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Turner, unlike William Lloyd Garrison, was not a political propagandist, a secular intellectual, nor did he consider

the bible a source of propaganda, as was also the case with Denmark Vesey. For Turner, the scriptures were God's truth

among men; they are important for understanding man’s relationship to God.

 

 

Section 1, Chapter 1

Nathaniel Turner 

Christian Martyrdom in Southampton

A Theology of Black Liberation

By Rudolph Lewis

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Scholarship, Sacred Documents, & Folklore

An Overview of  the Response to Turner's World

 

In the great sweep of American history, few, if any, can be likened to Nathaniel Turner, the leader of the 1831 bloody Rebellion of Southampton County, Virginia. His band of seven in hours grew to seventy. On foot and horseback in clouds of dust, Turner and his men, from house to house, swept through the Cross Keys community and slaughtered numerous Southampton slaveholding families, mostly women and children. These deeds were done in the name of religion and the true faith. And it was this profession that made the whites of Virginia uneasy in their skins.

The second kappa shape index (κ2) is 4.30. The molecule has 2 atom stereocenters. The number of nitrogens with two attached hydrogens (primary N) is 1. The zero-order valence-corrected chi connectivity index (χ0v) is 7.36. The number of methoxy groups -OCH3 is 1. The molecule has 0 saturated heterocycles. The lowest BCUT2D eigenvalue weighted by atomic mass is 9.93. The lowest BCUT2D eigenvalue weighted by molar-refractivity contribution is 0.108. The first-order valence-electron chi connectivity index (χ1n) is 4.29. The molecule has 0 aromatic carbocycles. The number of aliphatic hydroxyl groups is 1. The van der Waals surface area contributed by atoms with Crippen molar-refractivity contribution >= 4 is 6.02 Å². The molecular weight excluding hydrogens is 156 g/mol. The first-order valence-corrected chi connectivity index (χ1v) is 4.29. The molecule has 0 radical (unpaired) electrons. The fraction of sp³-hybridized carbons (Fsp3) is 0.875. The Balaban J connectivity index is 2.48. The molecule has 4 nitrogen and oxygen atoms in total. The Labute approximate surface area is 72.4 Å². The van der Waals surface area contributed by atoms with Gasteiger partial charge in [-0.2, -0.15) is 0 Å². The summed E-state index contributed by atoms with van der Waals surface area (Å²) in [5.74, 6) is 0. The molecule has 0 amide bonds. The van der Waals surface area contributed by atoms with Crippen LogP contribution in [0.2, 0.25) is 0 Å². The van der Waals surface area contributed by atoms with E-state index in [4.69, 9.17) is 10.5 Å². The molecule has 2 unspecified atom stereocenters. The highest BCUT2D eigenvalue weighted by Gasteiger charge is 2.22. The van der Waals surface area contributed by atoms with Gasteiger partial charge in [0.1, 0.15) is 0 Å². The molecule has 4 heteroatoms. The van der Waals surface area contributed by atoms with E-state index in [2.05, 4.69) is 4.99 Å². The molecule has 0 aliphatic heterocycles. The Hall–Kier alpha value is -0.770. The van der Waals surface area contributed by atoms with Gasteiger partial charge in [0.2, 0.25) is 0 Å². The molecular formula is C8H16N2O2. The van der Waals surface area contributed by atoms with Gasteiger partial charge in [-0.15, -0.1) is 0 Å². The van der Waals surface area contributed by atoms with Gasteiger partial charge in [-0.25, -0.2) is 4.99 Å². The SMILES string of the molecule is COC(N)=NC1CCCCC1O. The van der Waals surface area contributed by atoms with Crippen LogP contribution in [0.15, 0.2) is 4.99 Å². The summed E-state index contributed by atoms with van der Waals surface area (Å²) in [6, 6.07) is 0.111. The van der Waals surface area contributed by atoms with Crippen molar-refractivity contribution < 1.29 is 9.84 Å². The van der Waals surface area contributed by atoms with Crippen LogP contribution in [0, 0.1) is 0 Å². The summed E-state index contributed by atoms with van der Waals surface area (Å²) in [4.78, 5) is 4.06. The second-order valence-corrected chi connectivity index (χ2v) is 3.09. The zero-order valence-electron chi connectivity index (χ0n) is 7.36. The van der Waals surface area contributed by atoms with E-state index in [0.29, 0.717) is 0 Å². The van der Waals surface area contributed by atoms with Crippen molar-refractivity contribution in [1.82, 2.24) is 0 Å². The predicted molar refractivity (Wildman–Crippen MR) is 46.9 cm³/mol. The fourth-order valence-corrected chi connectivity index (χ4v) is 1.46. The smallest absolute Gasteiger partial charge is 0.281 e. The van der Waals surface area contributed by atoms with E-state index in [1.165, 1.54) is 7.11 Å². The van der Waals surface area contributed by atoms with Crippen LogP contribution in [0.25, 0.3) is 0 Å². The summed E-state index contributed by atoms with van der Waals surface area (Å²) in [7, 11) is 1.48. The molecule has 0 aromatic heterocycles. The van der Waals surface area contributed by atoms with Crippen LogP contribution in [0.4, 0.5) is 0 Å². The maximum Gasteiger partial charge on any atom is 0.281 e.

Considered in the whole, a century and a half later, Turner, a devout Christian slave, continues to stand apart, in estimation, distinctly from other early 19th century revolutionaries, such as Gabriel Prosser of Virginia (1775-1800) and Denmark Vesey of South Carolina (1767-1822). Prosser and Vesey seem more accessible and defensible. Commentators on American leaders of slave revolts tend to find  Turner more opaque and controversial.. In short, Turner has fallen short of full admiration, even by those who consider his deeds heroic.